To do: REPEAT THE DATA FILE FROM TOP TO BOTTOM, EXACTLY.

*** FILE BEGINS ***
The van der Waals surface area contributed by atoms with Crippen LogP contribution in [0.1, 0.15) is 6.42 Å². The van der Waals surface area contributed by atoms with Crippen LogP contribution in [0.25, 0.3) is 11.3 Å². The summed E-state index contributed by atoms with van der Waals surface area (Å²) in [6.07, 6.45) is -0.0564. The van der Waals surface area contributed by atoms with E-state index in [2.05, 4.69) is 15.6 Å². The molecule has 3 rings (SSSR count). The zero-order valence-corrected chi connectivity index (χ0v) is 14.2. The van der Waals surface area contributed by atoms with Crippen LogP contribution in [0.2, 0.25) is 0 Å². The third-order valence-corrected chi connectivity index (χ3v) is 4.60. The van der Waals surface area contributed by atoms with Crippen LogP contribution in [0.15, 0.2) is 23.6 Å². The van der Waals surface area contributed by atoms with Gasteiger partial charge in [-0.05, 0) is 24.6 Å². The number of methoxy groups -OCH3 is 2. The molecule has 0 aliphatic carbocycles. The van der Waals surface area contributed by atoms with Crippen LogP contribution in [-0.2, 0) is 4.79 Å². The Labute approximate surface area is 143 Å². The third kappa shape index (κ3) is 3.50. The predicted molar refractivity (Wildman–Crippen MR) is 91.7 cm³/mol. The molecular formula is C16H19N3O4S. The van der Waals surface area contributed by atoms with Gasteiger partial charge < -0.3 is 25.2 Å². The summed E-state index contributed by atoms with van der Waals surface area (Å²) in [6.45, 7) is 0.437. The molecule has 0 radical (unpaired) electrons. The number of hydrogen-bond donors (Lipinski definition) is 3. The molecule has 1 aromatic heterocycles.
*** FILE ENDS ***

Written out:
The van der Waals surface area contributed by atoms with Crippen LogP contribution in [0.1, 0.15) is 6.42 Å². The van der Waals surface area contributed by atoms with Crippen LogP contribution in [0.25, 0.3) is 11.3 Å². The summed E-state index contributed by atoms with van der Waals surface area (Å²) in [6.07, 6.45) is -0.0564. The van der Waals surface area contributed by atoms with E-state index in [2.05, 4.69) is 15.6 Å². The molecule has 3 rings (SSSR count). The zero-order valence-corrected chi connectivity index (χ0v) is 14.2. The van der Waals surface area contributed by atoms with Crippen LogP contribution in [0.2, 0.25) is 0 Å². The third-order valence-corrected chi connectivity index (χ3v) is 4.60. The van der Waals surface area contributed by atoms with Crippen LogP contribution in [0.15, 0.2) is 23.6 Å². The van der Waals surface area contributed by atoms with Gasteiger partial charge in [-0.05, 0) is 24.6 Å². The number of methoxy groups -OCH3 is 2. The molecule has 0 aliphatic carbocycles. The van der Waals surface area contributed by atoms with Crippen LogP contribution in [-0.2, 0) is 4.79 Å². The Labute approximate surface area is 143 Å². The third kappa shape index (κ3) is 3.50. The predicted molar refractivity (Wildman–Crippen MR) is 91.7 cm³/mol. The molecular formula is C16H19N3O4S. The van der Waals surface area contributed by atoms with Gasteiger partial charge < -0.3 is 25.2 Å². The summed E-state index contributed by atoms with van der Waals surface area (Å²) in [6.45, 7) is 0.437. The molecule has 0 radical (unpaired) electrons. The number of hydrogen-bond donors (Lipinski definition) is 3. The molecule has 1 aromatic heterocycles.